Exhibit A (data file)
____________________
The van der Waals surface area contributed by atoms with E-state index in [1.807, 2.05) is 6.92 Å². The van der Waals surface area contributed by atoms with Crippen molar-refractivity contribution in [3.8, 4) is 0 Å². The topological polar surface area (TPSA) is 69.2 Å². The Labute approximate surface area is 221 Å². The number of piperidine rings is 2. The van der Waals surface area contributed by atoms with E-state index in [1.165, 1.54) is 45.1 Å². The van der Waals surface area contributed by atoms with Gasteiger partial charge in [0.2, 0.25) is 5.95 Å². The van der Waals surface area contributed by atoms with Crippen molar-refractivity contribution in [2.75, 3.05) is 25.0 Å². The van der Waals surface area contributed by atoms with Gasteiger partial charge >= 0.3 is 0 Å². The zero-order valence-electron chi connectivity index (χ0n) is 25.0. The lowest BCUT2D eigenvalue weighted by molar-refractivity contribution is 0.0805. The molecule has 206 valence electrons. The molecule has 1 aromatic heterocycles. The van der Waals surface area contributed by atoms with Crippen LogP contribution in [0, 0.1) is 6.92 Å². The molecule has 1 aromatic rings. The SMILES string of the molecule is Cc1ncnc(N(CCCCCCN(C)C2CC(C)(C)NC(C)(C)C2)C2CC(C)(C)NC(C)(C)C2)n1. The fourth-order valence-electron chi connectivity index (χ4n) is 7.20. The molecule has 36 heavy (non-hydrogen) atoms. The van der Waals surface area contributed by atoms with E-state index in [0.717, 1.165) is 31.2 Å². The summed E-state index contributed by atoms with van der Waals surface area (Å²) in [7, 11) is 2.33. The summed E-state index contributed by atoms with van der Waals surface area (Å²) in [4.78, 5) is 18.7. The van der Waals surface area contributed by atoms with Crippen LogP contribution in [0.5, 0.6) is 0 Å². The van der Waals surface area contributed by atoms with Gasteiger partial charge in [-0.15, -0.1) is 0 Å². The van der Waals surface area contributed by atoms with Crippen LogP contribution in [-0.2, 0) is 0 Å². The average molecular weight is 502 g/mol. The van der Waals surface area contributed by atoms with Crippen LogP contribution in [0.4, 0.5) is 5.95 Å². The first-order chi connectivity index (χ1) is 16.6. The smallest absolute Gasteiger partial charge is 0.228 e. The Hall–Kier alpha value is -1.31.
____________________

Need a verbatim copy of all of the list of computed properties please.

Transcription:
The van der Waals surface area contributed by atoms with E-state index in [1.807, 2.05) is 6.92 Å². The van der Waals surface area contributed by atoms with Crippen molar-refractivity contribution in [3.8, 4) is 0 Å². The topological polar surface area (TPSA) is 69.2 Å². The Labute approximate surface area is 221 Å². The number of piperidine rings is 2. The van der Waals surface area contributed by atoms with E-state index in [1.165, 1.54) is 45.1 Å². The van der Waals surface area contributed by atoms with Gasteiger partial charge in [0.2, 0.25) is 5.95 Å². The van der Waals surface area contributed by atoms with Crippen molar-refractivity contribution in [2.75, 3.05) is 25.0 Å². The van der Waals surface area contributed by atoms with Gasteiger partial charge >= 0.3 is 0 Å². The zero-order valence-electron chi connectivity index (χ0n) is 25.0. The lowest BCUT2D eigenvalue weighted by molar-refractivity contribution is 0.0805. The molecule has 206 valence electrons. The molecule has 1 aromatic heterocycles. The van der Waals surface area contributed by atoms with Crippen LogP contribution in [0, 0.1) is 6.92 Å². The molecule has 1 aromatic rings. The SMILES string of the molecule is Cc1ncnc(N(CCCCCCN(C)C2CC(C)(C)NC(C)(C)C2)C2CC(C)(C)NC(C)(C)C2)n1. The fourth-order valence-electron chi connectivity index (χ4n) is 7.20. The molecule has 36 heavy (non-hydrogen) atoms. The van der Waals surface area contributed by atoms with E-state index in [0.717, 1.165) is 31.2 Å². The summed E-state index contributed by atoms with van der Waals surface area (Å²) in [7, 11) is 2.33. The summed E-state index contributed by atoms with van der Waals surface area (Å²) in [4.78, 5) is 18.7. The van der Waals surface area contributed by atoms with Crippen LogP contribution in [0.5, 0.6) is 0 Å². The van der Waals surface area contributed by atoms with Gasteiger partial charge in [-0.15, -0.1) is 0 Å². The van der Waals surface area contributed by atoms with Crippen LogP contribution in [-0.2, 0) is 0 Å². The average molecular weight is 502 g/mol. The van der Waals surface area contributed by atoms with Crippen LogP contribution in [0.4, 0.5) is 5.95 Å². The first-order chi connectivity index (χ1) is 16.6. The smallest absolute Gasteiger partial charge is 0.228 e. The Hall–Kier alpha value is -1.31.